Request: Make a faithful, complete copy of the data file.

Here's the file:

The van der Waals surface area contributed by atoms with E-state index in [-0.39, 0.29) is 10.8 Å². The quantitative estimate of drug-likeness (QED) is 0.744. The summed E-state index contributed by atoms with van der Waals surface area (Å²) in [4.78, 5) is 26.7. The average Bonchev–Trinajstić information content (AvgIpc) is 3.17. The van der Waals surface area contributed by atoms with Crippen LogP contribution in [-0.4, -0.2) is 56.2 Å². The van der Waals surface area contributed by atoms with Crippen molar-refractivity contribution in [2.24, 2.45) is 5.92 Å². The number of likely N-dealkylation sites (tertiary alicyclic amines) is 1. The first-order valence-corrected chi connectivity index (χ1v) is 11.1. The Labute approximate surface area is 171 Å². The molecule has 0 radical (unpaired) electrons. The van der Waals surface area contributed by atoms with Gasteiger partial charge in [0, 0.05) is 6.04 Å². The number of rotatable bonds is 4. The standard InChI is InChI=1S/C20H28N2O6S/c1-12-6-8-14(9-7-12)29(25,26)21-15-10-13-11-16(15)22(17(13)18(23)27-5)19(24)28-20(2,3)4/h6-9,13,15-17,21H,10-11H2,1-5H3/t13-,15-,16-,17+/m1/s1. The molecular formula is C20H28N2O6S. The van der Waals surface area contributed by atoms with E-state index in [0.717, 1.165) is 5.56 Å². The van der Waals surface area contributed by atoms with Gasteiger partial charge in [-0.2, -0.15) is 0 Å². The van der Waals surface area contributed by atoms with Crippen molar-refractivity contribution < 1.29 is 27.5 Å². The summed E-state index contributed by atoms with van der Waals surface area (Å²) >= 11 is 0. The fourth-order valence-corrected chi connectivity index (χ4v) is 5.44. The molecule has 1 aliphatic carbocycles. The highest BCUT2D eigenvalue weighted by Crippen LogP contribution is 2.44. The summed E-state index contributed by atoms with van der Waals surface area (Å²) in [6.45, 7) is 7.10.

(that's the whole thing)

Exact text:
The van der Waals surface area contributed by atoms with E-state index in [-0.39, 0.29) is 10.8 Å². The quantitative estimate of drug-likeness (QED) is 0.744. The summed E-state index contributed by atoms with van der Waals surface area (Å²) in [4.78, 5) is 26.7. The average Bonchev–Trinajstić information content (AvgIpc) is 3.17. The van der Waals surface area contributed by atoms with Crippen LogP contribution in [-0.4, -0.2) is 56.2 Å². The van der Waals surface area contributed by atoms with Crippen molar-refractivity contribution in [2.24, 2.45) is 5.92 Å². The number of likely N-dealkylation sites (tertiary alicyclic amines) is 1. The first-order valence-corrected chi connectivity index (χ1v) is 11.1. The Labute approximate surface area is 171 Å². The molecule has 0 radical (unpaired) electrons. The van der Waals surface area contributed by atoms with Gasteiger partial charge in [0, 0.05) is 6.04 Å². The number of rotatable bonds is 4. The standard InChI is InChI=1S/C20H28N2O6S/c1-12-6-8-14(9-7-12)29(25,26)21-15-10-13-11-16(15)22(17(13)18(23)27-5)19(24)28-20(2,3)4/h6-9,13,15-17,21H,10-11H2,1-5H3/t13-,15-,16-,17+/m1/s1. The molecular formula is C20H28N2O6S. The van der Waals surface area contributed by atoms with E-state index in [0.717, 1.165) is 5.56 Å². The van der Waals surface area contributed by atoms with Gasteiger partial charge in [-0.2, -0.15) is 0 Å². The van der Waals surface area contributed by atoms with Crippen molar-refractivity contribution < 1.29 is 27.5 Å². The summed E-state index contributed by atoms with van der Waals surface area (Å²) >= 11 is 0. The fourth-order valence-corrected chi connectivity index (χ4v) is 5.44. The molecule has 1 aliphatic carbocycles. The highest BCUT2D eigenvalue weighted by Crippen LogP contribution is 2.44. The summed E-state index contributed by atoms with van der Waals surface area (Å²) in [6.45, 7) is 7.10.